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Sea-level changes and extreme waves between past and future worlds

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If you have a question about this talk, please contact Heather L. Ford.

The most pressing questions related to future climates is how much and how fast sea level will rise. The study of shallow water or intertidal geological facies deposited during past warm periods (e.g. the Last Interglacial, the mid-Pliocene) can provide answers to such questions. Coupling such geological research with the approaches typical of coastal dynamics research has the potential to provide further insights into questions related to the intensity of waves in warmer worlds, and to gauge the effects of future coastal dynamics in environments at risk, such as coral reefs.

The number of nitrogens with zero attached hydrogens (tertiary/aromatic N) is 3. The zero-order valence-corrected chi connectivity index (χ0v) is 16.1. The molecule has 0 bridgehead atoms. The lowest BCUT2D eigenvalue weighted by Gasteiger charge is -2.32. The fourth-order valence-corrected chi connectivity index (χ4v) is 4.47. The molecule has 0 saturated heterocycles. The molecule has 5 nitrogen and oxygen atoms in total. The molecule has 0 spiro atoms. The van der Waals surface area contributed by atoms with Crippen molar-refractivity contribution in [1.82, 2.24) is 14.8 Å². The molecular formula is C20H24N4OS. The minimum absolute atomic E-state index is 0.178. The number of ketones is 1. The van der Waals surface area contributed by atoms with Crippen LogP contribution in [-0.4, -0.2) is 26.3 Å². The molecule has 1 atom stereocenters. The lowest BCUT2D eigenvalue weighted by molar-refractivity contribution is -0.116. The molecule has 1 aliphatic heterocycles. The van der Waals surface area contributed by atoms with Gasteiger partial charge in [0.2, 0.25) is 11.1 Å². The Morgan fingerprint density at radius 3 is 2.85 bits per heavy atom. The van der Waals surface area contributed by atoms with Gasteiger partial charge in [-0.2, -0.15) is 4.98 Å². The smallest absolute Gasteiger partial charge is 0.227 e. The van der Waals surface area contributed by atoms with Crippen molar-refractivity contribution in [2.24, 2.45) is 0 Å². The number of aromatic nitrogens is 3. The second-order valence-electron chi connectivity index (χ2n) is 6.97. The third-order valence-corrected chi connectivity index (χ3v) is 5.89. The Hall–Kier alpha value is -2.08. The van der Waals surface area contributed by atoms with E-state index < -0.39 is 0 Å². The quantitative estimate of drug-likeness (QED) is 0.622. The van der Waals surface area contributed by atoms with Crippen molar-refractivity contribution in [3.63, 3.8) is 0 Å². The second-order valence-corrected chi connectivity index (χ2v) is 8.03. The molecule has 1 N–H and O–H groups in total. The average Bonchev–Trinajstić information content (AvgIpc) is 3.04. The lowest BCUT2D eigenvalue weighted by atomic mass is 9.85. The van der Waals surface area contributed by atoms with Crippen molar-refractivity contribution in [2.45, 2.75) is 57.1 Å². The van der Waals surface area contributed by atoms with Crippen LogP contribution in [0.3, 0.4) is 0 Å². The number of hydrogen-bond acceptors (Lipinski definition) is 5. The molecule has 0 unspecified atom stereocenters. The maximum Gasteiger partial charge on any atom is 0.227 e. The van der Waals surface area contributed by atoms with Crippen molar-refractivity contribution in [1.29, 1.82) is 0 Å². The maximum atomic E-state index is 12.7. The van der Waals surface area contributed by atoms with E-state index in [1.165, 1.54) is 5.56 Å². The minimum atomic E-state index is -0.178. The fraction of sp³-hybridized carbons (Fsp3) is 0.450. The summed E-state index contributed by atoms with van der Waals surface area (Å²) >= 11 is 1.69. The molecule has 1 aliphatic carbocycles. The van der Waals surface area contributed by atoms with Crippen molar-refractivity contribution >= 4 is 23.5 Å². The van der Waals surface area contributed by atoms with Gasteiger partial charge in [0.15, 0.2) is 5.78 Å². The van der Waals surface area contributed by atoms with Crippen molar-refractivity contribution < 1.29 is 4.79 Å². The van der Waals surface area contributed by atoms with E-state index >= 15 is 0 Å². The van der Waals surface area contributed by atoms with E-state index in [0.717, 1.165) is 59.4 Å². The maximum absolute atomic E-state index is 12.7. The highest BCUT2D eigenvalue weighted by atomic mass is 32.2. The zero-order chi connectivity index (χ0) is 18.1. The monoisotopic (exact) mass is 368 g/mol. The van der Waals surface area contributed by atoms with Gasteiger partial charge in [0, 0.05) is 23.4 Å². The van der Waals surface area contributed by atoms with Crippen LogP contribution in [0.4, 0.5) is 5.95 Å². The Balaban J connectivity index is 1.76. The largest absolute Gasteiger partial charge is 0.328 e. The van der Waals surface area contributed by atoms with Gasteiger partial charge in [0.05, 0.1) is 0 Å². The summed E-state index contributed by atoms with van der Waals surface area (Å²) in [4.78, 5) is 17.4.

In this talk, I will discuss recent research from the Sea Level and Coastal changes Group (MARUM-University of Bremen and ZMT , The Leibniz Center for Tropical Marine Research) oriented towards the advancement of our understanding related to sea-level variations in the past and their possible implications for our future coastlines.

This talk is part of the Department of Earth Sciences Seminars (downtown) series.

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